IF YOU FAIL TO SELECT THE PROPER RECEIVER, the free safety is considered out of the play and is not counted in any defensive zones. IF THE QUARTERBACK'S CARD COMES INTO PLAY, YOU WOULD REFER TO THE RIGHT COLUMN FOR THAT SPECIFIED PASS.

 

DB’s can double-team any opponent.  Follow the same rules as described for Free Safety above.  You cannot double-team with a defensive back that has coverage responsibilities.  Only one defensive back may double-team at a time, however the Free Safety can also double team so that a total of two opponents may be double-teamed.

 


PASS PREVENT DEFENSE

This defense allows one or two linebackers to drop back (out of the flat/look-in zone) into deep double-coverage.  To use the Pass Prevent defense you must call a pass defense.  

 

In order to prevent the offensive coach from throwing short and long passes, you may double team his flanker, split end and/or tight end with your linebackers in the following manner:

 

The LLB or LOLB can double-team the Flanker.  The RLB or ROLB can double-team the Split End.  The MLB and Inside Linebackers can double-team Tight Ends, but when using the 3-4 defense the linebacker must be on the same side of the field as the Tight End his is double-teaming.  Linebackers may not double-team any other potential receiver with the following exception: Against formations with 3 or 4 Wide Receivers an Outside Linebacker (RLB, ROLB, LLB, or LOLB) can double-team the 3rd or 4th Wide Receiver if they are on his side of the field.

 

If the offense throws a short or long pass to a receiver who is double teamed by the linebacker the following rules apply:

 

·         The offense must refer to the Receiver Double-Teamed column (Rec 2-tmd) for that type of pass on his quarterback’s card.  Of course this would only occur if the white die reads 1, 2, or 3.

·         If a reading of DEFENDER or DEFENSIVE BACK IN ZONE occurs, the pass is automatically considered incomplete.

·         Unlike double-teaming with the free-safety, if a linebacker double teams a receiver correctly, he does not move into the zone into which the pass has been thrown.

·         If a reading of RECEIVER occurs, refer to the right column on the receiver's card instead of the double teamed column (Rec 2-tmd column)

 

A maximum of two linebackers may double team at any one time, however the Free Safety can also double team if you wish, so that as many as three opponents may be double-teamed when using the Pass Prevent defense.  It is important to remember that when they double-team, linebackers drop back and leave their flat/look-in zones open – even to the man they are double-teaming.  Linebacker double-teaming is effective against short and long passes only, that is why this rule is referred to as “Pass Prevent Defense”.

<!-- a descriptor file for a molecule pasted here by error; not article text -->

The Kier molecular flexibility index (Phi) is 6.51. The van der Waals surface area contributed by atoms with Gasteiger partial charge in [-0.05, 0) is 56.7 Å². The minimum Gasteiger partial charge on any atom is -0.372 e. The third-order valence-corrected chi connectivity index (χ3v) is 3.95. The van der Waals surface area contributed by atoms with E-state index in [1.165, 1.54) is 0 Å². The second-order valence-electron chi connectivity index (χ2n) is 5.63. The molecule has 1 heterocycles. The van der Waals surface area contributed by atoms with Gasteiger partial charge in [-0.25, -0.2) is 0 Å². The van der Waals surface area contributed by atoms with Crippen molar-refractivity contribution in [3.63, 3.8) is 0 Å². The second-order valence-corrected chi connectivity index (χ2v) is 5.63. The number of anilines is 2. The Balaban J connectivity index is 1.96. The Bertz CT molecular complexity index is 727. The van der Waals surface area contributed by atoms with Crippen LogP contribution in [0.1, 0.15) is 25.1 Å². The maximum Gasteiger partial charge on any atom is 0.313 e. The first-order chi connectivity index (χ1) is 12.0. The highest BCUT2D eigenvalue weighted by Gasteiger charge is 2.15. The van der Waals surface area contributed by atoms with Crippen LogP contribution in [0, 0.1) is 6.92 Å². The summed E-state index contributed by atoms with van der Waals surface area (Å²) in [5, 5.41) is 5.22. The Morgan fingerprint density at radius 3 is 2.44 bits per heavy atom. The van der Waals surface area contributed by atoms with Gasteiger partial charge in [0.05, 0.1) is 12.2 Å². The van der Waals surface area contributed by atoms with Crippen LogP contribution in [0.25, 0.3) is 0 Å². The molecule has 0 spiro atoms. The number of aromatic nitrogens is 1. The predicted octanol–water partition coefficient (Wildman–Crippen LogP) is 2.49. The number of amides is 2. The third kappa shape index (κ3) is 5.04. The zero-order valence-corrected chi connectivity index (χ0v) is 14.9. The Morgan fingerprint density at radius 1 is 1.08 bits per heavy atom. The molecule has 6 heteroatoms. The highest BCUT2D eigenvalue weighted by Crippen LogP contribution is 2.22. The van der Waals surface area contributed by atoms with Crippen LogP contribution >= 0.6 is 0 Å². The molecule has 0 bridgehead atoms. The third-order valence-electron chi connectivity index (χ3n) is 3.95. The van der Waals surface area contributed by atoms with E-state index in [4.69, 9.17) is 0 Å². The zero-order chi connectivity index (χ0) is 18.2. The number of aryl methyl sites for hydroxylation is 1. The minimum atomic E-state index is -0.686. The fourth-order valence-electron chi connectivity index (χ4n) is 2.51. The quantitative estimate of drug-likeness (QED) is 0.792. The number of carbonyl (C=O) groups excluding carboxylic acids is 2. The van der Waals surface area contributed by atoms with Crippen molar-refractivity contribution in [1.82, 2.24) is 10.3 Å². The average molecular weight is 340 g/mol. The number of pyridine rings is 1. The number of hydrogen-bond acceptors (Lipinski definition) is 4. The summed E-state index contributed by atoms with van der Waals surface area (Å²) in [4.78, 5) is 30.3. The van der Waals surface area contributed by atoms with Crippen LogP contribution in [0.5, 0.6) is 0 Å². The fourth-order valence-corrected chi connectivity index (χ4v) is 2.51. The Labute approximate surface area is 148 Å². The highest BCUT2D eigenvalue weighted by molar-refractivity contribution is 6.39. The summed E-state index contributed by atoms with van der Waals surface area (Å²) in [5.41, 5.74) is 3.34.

IF YOU FAIL TO SELECT THE PROPER RECEIVER, the linebacker is considered out of the play and is not counted in any defensive zones.  If a linebacker's ability rating is needed in regards to a receiver other than the one he has double-teamed, the pass is automatically completed for the stated yardage.

 

Note: You might find the “dime” defensive packages (the 3-2-6 and 4-1-6) preferable to this defense, as they more closely resemble the types of pass prevent defenses currently being used in professional football. 

 


OTHER DOUBLE-TEAMING & PASS PREVENT RULES

If the ball is thrown to a receiver who is not double-teamed then all defenders who are double-teaming are considered out of the play and are not counted in any defensive zones.  In this case you refer to the “Right” column for the quarterback and receiver.

·         You cannot mix-and-match Linebacker and Defensive Back double-teaming.  You can either double-team with any one or two linebackers (plus the Free Safety, if you choose) or you can double-team with a single defensive back (plus the Free Safety, if you choose).

·         Reassigning coverage responsibility – If a linebacker with coverage responsibilities is used to double-team another player, or is blitzing, his opponent is left open.   You can use the free safety or an extra DB to “double team” this opponent.  Actually, what you are doing is reassigning this DB as the primary defender, however some double-teaming rules still apply.  If the ball is thrown to this receiver then the defensive back automatically moves into the zone where the pass has been thrown.  Refer to the defensive back’s defensive rating when a reading of “defender” occurs.  Also, refer to the Right column on both the quarterback and receiver cards.  If the ball is not thrown to this receiver then the DB is out of the play and is not counted in any defensive zones.

·         When a linebacker double-teams a receiver, he automatically vacates his flat pass zone to all receivers (including the receiver he has double teamed). Therefore, if a pass is thrown to the linebacker's vacated flat pass zone, one refers to FLAT PASS-0 MEN with one exception: if the free safety is “double teaming” the receiver normally assigned to that linebacker (see preceding bullet point “Reassigning coverage responsibility”), then refer to FLAT PASS-ONE MAN.

·         If a pass completion to a double-teamed player is being overridden to be an incomplete pass due to the double-team, and the pass would go for negative yardage, then don't override the completion - let it stand as-is since the negative yardage play is worse than the completion.